Insiders as Outsiders: European Women in Binational Marriages

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    • Presentation speakers
      • Julia Woesthoff, History Dept., DePaul University, Chicago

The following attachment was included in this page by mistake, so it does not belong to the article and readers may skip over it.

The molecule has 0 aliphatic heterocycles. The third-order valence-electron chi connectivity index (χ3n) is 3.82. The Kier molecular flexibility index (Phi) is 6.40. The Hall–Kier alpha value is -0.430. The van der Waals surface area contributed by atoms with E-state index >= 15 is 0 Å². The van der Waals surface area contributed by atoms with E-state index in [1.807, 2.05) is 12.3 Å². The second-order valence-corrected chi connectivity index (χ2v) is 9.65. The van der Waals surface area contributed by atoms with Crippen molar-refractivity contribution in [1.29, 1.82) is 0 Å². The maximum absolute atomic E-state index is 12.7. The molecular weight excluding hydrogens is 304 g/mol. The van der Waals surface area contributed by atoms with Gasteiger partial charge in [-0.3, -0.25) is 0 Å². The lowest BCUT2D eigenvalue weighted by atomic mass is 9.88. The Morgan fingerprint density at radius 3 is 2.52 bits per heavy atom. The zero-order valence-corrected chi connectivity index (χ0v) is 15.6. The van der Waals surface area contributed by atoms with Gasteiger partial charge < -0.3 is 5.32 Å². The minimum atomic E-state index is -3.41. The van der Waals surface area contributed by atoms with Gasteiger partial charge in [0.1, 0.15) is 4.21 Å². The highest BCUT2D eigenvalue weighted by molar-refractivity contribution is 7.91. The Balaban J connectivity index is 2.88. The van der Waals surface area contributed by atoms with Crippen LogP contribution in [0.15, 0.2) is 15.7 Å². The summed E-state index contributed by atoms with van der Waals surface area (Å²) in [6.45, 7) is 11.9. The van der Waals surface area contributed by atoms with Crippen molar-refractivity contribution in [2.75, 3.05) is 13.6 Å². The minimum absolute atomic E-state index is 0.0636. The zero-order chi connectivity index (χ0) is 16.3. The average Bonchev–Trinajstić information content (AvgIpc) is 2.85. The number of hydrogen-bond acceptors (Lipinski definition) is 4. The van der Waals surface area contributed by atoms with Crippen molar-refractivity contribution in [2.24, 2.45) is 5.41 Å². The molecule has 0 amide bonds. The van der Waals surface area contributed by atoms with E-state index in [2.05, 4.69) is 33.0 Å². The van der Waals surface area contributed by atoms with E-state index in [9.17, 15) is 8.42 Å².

As legal migration into Europe becomes ever more difficult, the growth of marriages between third-country nationals and Europeans—conferring residency and/or citizenship rights to the non-Europeans—has drawn increasing attention. Since the 1980s, when the number of asylum seekers in Europe skyrocketed, states have redoubled their efforts to root out so-called “sham-marriages.” In response, the European Union passed a Council resolution in December 1997 to combat “marriages of convenience,” which the EU considered “a means of circumventing the rules on entry and residence of non-western nationals.” While marriages between European men and non-European women have been tacitly accepted in practice, relationships between European women and non-European men (especially those from Muslim countries) have been disproportionately affected by the EU resolution and individual state efforts, speaking to the ways ethnicity and gender have fundamentally informed the perception of these relationships. Often branded as members from the margins of society, women in these binational relationships are at best, considered horribly naïve and, at worst, considered mercenary, routinely portrayed as financially destitute and/or drug-addicted and therefore willing, for a fee, to marry foreign men in need of residency permits. While research on family migration and binational marriage in postwar Europe is growing, the focus of that work has mostly been on the situation of third-country spouses and family members. What has heretofore received little attention is the situation of the European women in binational relationships and the way their rights as European nationals have been affected by their choice of spouse. Using Germany as one example, while also reflecting on the broader European perspective, this paper explores how European women—nominally members of the in-group—who are married to foreigners, have become legal, cultural and social outsiders. Drawing on published sources, such as news reports and advice manuals as well as unpublished sources, such as memoranda, and official correspondence, this paper reflects on the racist and sexist ways that the sham marriage debate has focused on maintaining particular norms of Europeanness—rather than protecting all of its citizens.